While it is always best to pay all of your business taxes on time or as soon as possible, however, the sooner you pay, the less you will owe in interest and penalties. The Internal Revenue Service (IRS) doled millions of dollars in penalties yearly. Most of these are attributed to businesses that failed to file taxes or pay payroll taxes.
Not paying business taxes will cause severe consequences for your business. Learn about the many penalties that could happen to you and your business if you don’t pay your business taxes.
Tax Filing Deadlines
Before we get into what happens if you don’t file your taxes, we’ll cover the filing due dates.
Taxpayers have different tax filing deadlines depending on their business entity type. In general, S corps and partnerships are due in March, and C corps and sole proprietorships are due in April.
Due dates for limited liability company (LLC) returns depend on the number of members (owners):
• Single-member LLCs pay as sole proprietors on Schedule C, with a due date of April 15.
• Multiple-member LLCs pay as partnerships, with a specific due date of March 15.
These due dates may change for a specific year. If the due date is on a weekend or holiday, the due date is the next business day.
If you don’t pay your business taxes on time, the IRS will send a notice outlining the due date (typically 30 to 60 days) for you to respond to the notice. Ignoring these warnings could result in additional penalties, fees, or even a knock on your door from an IRS agent.
Late Penalties and Fees
If your company does not file taxes or pay the total amount, you may be subject to a 10-15% penalty, which applies to every month the payment is delinquent, up to a maximum of 25%. An additional penalty of $135 and interest equal to the federal short-term rate plus an additional 3% may apply. Even paying late by one business week or less could result in your business incurring a 2% penalty.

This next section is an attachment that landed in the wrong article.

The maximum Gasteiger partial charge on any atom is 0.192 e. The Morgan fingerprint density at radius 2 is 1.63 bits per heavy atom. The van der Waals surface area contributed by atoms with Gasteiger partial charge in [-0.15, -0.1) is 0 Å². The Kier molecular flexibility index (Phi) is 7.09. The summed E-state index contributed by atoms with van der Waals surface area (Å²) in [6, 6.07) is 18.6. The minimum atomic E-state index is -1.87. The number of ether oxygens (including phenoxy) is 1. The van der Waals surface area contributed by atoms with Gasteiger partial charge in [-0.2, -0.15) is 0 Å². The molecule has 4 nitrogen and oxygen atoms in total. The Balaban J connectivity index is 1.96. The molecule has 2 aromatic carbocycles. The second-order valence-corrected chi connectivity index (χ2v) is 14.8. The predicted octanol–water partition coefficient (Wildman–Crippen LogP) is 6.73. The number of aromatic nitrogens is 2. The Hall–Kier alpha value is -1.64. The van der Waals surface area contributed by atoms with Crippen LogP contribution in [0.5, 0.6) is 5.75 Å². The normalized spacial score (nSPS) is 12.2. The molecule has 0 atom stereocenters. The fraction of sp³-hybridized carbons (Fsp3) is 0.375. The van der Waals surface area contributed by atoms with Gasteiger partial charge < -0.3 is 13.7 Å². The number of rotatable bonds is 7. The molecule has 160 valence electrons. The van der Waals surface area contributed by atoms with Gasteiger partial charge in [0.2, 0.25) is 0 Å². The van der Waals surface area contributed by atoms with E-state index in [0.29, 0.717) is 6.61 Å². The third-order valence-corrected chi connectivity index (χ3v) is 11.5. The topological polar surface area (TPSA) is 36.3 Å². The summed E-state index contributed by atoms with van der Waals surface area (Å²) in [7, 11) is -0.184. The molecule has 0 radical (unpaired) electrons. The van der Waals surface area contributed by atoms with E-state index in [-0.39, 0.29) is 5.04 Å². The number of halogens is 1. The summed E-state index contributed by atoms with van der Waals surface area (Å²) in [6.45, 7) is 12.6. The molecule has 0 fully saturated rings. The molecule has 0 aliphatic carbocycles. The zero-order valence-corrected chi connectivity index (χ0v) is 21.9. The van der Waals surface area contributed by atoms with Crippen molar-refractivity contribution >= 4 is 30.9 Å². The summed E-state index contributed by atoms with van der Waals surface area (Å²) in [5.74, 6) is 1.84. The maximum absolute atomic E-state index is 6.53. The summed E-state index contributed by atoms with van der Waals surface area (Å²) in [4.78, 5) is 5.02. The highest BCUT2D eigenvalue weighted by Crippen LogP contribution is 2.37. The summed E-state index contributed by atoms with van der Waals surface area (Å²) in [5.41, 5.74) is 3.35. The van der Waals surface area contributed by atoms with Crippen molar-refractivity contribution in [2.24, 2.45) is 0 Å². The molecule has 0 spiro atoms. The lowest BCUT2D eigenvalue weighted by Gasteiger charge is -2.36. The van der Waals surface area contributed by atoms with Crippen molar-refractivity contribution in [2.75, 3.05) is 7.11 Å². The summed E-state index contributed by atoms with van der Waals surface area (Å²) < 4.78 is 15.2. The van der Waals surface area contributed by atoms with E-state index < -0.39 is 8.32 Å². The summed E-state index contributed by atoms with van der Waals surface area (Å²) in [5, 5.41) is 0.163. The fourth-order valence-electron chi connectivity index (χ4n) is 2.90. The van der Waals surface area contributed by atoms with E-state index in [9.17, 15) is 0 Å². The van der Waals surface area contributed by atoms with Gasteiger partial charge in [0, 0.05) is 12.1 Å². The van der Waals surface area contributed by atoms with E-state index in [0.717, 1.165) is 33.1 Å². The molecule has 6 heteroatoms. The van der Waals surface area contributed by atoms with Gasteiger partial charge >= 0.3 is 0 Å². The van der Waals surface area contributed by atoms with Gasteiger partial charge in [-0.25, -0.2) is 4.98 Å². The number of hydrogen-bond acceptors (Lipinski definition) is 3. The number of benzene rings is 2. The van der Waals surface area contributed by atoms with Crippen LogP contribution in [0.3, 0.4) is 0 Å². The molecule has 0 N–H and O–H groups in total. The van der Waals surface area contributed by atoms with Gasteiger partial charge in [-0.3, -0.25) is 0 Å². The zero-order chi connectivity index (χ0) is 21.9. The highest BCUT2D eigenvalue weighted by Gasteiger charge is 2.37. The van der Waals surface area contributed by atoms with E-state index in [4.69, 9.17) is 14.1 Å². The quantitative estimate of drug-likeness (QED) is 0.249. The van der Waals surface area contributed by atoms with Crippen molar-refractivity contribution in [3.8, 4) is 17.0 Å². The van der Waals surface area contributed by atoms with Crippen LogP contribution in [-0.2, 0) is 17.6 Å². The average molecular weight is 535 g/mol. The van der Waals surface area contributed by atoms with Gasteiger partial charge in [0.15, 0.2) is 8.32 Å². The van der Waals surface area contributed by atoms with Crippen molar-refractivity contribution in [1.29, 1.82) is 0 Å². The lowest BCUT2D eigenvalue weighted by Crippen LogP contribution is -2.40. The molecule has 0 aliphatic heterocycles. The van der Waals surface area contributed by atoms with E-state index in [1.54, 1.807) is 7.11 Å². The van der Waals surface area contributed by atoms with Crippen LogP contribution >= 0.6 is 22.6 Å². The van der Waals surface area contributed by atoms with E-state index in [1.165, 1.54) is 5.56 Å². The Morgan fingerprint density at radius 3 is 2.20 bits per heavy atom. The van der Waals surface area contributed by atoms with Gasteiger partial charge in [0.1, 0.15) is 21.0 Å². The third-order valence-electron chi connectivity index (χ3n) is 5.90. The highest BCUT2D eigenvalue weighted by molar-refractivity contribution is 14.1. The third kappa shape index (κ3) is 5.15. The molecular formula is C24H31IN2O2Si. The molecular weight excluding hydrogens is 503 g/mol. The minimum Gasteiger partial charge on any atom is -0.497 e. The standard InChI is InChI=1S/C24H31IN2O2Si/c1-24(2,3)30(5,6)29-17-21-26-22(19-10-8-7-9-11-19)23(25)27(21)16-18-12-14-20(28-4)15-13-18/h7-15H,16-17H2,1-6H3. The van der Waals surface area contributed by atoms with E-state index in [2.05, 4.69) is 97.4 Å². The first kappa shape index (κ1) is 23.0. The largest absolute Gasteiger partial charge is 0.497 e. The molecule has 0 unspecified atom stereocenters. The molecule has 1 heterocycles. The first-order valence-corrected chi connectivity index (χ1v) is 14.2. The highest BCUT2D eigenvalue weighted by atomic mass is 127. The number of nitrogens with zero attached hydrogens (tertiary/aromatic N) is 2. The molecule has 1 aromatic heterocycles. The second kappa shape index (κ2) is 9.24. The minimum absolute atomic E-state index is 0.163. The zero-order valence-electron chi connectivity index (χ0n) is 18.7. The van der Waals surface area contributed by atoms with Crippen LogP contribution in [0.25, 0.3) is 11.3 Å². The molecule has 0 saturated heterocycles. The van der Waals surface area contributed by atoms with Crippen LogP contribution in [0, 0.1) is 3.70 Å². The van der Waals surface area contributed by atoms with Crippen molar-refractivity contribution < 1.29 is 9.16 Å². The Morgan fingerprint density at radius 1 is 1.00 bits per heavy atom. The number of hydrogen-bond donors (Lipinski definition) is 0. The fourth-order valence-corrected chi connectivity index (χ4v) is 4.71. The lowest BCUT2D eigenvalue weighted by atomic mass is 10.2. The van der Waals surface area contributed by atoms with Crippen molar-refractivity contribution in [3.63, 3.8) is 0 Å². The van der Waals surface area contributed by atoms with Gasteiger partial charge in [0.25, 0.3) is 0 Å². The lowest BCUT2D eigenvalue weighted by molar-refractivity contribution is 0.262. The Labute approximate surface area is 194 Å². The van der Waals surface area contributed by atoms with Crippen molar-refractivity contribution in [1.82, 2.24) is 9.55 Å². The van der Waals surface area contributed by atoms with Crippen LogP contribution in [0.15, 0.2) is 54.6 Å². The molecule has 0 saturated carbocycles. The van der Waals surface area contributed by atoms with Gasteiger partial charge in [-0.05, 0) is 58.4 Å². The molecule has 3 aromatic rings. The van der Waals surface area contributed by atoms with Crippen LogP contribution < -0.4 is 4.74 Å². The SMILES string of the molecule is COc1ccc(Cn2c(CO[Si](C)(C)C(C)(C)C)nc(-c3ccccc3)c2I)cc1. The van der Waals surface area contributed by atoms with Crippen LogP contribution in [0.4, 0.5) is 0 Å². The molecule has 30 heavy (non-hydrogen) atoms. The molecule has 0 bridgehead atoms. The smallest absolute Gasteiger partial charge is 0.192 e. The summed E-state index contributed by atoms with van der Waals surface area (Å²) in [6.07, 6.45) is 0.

Errors on tax returns found by IRS can result in an accuracy-related penalty of 20% of the amount owed in total. They are charged post-audit conclusion if you or your business were found guilty of failing to report income or proving small business tax deductions. You must pay interest on the penalty until it is paid in full.
The Federal Payment Levy Program enforces the right to suspend certain benefits from business owners, including Medicare provider and supplier payments, military retirement benefits, select federal salaries, and certain individual earnings from Social Security.
If you neglect your tax bill, the federal government may place a tax lien or levy against your business. This means that the IRS is superior to your debtors in the event that you become insolvent. If you try to sell your assets, the IRS will collect the funds before you can receive them.
Once a tax lien has been ignored for long enough, the IRS sends you a “Final Notice of Intent to Levy.” From here, it gets pretty ugly—the IRS can seize property and other personal assets and sell them to pay back your tax debt. They can even take money from your investment or bank accounts.
Levies are the IRS’s last resort: they only use them after plenty of time has elapsed, and multiple notices have had no effect. No matter what, it pays to take action on any tax debt long before levies come into play.
The IRS will seize your property by attaching liens to your bank accounts, property owned by your business, and in some cases, business equipment stored inside your company's premises. Tax liens, and their accruing interest and penalties, compound the longer you delay filing your taxes. Ultimately, you could lose your business, its assets, and your money -- all because you failed to file the taxes for your business corporation.
The IRS handles most tax debt cases using wage garnishments, liens, and levies. However, if they believe there is clear intent to evade taxes, combined with a failure to file, that’s technically a criminal offense. You could be in court, subject to fines, or even jailed. Cases like these are sporadic, but they do happen.
Avoid These Penalties to Keep Your Business Safe
It is best practice to pay your business taxes on time to prevent any penalties or legal action from the IRS.
At Cloud Bookkeeping, Inc., we have a dedicated team of bookkeeping specialists who help business owners quickly catch up on their taxes. No matter what stage you are in, our team can complete your books so you can easily file your overdue taxes and get in the clear.
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Cloud Bookkeeping, Inc.
3281 E. Guasti Road, Suite 700
Ontario California 91761
Tel: +1 (909) 952-3804